Spring is in the air — and so are air contract negotiations. Across the country, Travel Management Companies (TMCs) are busy negotiating contracts on behalf of a corporate customer or supporting negotiations with relevant data. Why? To be more prepared for the negotiation table.
In a survey conducted by BTN back in October 2016, more than 80% of Travel Managers expressed that they rely on both their TMC and the airlines for data that they can use during this period.
Are you prepared?
Making informed decisions for your travel program starts with having the full picture. You’ll be better positioned to achieve a win-win deal, if you have quality data to show each carrier what you know and what you need.
The reality is that TMCs and Corporate Buyers are still at a disadvantage in the type and amount of data that can be obtained. In fact, until recently, airlines have had more information than agencies — information like indicators that provide airlines with insights that allow them to understand how they are performing, and to establish their objectives for a specific O&D, market, region, etc.
But what if corporations could build partnerships on shared business interests?
Knowledge is power
You probably already know that, because you’ve been doing negotiations for a long time. You have objectives for your travel programs, and for each client’s air negotiations. You’ve done your homework and have more of the information needed to help each program achieve its goals. You may be wishing you had more information available to you — information to understand how airlines make their decisions.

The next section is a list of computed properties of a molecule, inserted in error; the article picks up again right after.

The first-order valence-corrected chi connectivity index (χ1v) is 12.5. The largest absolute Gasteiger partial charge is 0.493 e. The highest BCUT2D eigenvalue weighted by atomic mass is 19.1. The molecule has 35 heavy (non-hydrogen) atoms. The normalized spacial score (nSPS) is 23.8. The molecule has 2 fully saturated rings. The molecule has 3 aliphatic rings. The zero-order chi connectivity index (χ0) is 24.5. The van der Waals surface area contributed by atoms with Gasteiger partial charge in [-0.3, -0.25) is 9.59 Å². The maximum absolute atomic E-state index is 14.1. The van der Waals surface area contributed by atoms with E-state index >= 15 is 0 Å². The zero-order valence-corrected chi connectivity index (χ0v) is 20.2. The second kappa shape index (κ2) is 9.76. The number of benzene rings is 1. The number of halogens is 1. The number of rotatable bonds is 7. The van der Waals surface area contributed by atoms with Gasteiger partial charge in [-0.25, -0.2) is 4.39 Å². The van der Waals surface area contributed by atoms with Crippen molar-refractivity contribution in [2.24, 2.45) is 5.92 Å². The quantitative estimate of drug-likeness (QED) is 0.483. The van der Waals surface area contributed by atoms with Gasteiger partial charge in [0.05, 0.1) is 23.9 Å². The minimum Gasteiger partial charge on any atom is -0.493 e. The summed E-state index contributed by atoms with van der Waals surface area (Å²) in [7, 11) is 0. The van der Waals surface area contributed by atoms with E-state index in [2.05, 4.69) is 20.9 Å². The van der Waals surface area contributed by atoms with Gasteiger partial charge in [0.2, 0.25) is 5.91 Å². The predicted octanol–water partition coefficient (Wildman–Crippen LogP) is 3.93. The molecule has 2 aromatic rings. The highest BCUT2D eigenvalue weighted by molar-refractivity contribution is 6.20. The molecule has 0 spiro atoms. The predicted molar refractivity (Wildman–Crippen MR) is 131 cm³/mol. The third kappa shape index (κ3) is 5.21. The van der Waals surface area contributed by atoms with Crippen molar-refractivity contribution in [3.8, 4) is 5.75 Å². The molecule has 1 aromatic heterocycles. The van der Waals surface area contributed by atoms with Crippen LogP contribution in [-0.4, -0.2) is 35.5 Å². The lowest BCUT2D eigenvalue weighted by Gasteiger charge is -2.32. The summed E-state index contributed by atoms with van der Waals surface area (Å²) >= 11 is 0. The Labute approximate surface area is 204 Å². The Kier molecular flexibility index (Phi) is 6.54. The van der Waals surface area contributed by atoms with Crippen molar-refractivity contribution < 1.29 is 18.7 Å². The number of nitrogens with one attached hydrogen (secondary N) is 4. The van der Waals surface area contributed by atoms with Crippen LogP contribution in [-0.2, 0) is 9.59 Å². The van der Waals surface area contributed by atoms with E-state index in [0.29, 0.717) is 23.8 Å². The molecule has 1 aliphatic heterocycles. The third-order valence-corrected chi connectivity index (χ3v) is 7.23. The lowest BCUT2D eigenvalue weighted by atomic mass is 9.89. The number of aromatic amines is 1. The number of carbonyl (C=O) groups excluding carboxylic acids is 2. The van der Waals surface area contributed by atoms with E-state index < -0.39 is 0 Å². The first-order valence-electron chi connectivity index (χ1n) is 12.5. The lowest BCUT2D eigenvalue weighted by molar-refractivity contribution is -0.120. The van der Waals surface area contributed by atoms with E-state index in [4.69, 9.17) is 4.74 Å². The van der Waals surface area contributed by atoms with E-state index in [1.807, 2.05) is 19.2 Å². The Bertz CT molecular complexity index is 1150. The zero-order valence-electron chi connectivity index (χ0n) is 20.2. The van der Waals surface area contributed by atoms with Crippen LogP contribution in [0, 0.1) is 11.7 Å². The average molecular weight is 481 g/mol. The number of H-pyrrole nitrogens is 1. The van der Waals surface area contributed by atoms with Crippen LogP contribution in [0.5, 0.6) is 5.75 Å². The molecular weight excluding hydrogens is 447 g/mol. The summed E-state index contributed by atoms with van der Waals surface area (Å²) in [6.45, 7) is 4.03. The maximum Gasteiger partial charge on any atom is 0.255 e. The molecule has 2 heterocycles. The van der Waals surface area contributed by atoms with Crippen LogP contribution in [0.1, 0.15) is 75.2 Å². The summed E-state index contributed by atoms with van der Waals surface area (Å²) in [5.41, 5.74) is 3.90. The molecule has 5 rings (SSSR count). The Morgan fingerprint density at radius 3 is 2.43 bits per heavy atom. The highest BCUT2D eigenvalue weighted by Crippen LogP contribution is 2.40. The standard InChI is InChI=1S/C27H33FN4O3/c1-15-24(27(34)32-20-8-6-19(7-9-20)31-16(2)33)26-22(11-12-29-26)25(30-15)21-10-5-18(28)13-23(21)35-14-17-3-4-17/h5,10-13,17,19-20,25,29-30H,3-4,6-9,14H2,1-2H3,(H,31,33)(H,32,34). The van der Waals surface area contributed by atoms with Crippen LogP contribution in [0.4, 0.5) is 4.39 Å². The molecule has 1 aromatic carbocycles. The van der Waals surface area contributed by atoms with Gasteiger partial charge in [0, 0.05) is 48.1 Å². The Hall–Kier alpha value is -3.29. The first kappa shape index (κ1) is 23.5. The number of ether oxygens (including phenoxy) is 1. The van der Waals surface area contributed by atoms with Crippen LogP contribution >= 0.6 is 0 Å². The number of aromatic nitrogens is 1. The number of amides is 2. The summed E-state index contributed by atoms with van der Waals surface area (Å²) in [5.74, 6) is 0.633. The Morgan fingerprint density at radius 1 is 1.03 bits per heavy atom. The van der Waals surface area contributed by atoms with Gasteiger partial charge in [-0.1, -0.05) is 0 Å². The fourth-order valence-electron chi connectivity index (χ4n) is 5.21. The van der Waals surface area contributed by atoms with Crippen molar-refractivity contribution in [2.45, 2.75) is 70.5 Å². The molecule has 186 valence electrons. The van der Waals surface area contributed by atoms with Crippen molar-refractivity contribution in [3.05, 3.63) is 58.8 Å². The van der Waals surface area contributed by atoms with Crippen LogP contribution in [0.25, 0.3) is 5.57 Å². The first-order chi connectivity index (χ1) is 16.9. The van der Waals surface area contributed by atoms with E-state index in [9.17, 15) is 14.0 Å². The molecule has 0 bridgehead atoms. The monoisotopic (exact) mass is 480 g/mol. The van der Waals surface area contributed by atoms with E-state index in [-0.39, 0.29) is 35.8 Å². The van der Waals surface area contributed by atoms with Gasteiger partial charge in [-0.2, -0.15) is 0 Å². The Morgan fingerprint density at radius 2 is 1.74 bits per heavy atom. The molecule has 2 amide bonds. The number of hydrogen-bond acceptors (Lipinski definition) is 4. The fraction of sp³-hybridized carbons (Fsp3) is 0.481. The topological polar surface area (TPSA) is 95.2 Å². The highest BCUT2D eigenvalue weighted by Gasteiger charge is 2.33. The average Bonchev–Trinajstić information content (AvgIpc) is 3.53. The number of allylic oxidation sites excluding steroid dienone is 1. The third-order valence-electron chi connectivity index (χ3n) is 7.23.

What if you could anticipate the airline’s next move and prepare to make your move accordingly? You may both have growth targets for the same market.
What if, by anticipating market changes, you could understand what’s impacting their bottom line? You may actually bring value to them to fill gaps in their seasonal share.
Think like an airline executive
Now, you can use the same data the airlines use to make critical route and contract decisions.
Airlines rely on a share-based model that uses aviation data — like service frequency, aircraft and route type — to analyze and predict demand across their routes and schedules.
The “fair share” model incorporates this information into a formula known as a Quality of Service Index (QSI). Airlines leverage the findings to determine their expected share of traffic in any given market.
Using standard analytics means corporations and their TMCs gain more profound insights into these same market trends giving everyone involved access to an accurate, flexible, timely and user-friendly tool that leverages the same big data technologies the airlines use.
In fact, QSI Fair Share (or “Fair Market Share” as it’s also called) is a standard metric for airline planners and sales.
Every airline is monitoring which of their O&Ds are most profitable, and in which markets they want to shift share to make the most of the traveler’s interest in their product.
If you have ever daydreamed about being able to think like an airline leader, it may be possible.